Without rehashing his story for the trillteenth time, it's clear that the guy pitches with a chip on his shoulder and an agonizer clipped to his breast and it's not unreasonable to make a leap of psychological assessment that there's some part of him that's desperate to cling to this thing he's devoted so much of his life to; this silly, silly game we've chosen to care about. Tonight had no air of desperation. It was not a game that put it all in perspective. It was a Friday night game in New York, in a stadium that was so quiet for the game's brief running time you could've probably heard someone saying a rosary or making a confession. But this was no church and this was no baptism for Ryan Vogelsong.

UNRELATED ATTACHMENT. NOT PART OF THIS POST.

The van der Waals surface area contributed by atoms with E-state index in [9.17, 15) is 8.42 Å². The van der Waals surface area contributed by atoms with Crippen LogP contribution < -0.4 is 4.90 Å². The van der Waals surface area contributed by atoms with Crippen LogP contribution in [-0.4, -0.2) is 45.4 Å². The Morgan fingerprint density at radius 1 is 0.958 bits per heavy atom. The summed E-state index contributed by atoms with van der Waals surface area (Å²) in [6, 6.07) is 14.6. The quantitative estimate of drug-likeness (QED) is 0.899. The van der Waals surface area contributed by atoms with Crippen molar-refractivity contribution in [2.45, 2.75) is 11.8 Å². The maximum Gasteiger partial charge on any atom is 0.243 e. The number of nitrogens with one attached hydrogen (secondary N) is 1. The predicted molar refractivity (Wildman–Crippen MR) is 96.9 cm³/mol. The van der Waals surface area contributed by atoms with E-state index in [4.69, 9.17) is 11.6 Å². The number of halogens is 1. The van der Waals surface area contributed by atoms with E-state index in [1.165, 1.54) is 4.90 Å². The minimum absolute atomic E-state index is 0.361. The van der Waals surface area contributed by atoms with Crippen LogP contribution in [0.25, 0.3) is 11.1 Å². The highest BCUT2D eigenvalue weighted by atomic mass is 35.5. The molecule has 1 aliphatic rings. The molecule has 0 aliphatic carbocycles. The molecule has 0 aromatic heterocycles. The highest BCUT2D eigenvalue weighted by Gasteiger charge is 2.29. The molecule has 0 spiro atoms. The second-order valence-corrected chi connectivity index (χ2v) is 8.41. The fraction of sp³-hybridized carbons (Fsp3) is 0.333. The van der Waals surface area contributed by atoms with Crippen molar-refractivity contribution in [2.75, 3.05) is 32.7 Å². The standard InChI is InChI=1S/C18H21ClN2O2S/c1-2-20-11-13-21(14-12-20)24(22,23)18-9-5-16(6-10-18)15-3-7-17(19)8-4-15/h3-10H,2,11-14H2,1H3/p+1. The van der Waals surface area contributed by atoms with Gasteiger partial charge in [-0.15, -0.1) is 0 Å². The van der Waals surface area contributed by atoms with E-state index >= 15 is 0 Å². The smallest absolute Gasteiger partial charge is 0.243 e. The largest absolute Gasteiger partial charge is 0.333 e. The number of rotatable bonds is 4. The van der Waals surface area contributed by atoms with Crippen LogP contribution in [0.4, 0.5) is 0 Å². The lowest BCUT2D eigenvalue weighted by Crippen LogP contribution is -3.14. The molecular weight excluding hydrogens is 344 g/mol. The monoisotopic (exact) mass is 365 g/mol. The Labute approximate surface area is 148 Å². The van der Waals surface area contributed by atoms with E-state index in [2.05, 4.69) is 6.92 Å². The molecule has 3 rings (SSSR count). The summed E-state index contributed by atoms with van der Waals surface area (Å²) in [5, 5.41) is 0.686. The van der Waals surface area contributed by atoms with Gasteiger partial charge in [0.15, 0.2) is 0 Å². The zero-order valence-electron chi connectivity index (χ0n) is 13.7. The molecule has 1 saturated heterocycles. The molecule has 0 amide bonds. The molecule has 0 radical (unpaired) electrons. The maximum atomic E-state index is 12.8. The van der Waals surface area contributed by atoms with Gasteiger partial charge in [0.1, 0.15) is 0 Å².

It was an ordinary baseball game where a major league baseball player who shed his fringe label a few years ago simply suffocated his opponent for nine innings. He had a no-hitter through five innings and didn't seem to struggle much at all. He simply missed the Mets' bats. His fastball had the necessary run and he did a good job of mixing in the breaking ball. The Mets couldn't square him up much -- particularly in the early innings -- and the offense helped ease the pressure in the later innings thanks to a 5-run lead. Sure, with a consistently dominant pitcher, these types of games are a bit more common, but tonight was a night where Vogelsong's occasional flashes of brilliance synced up perfectly with the Giants sometimes-above average offense and we got what we saw tonight.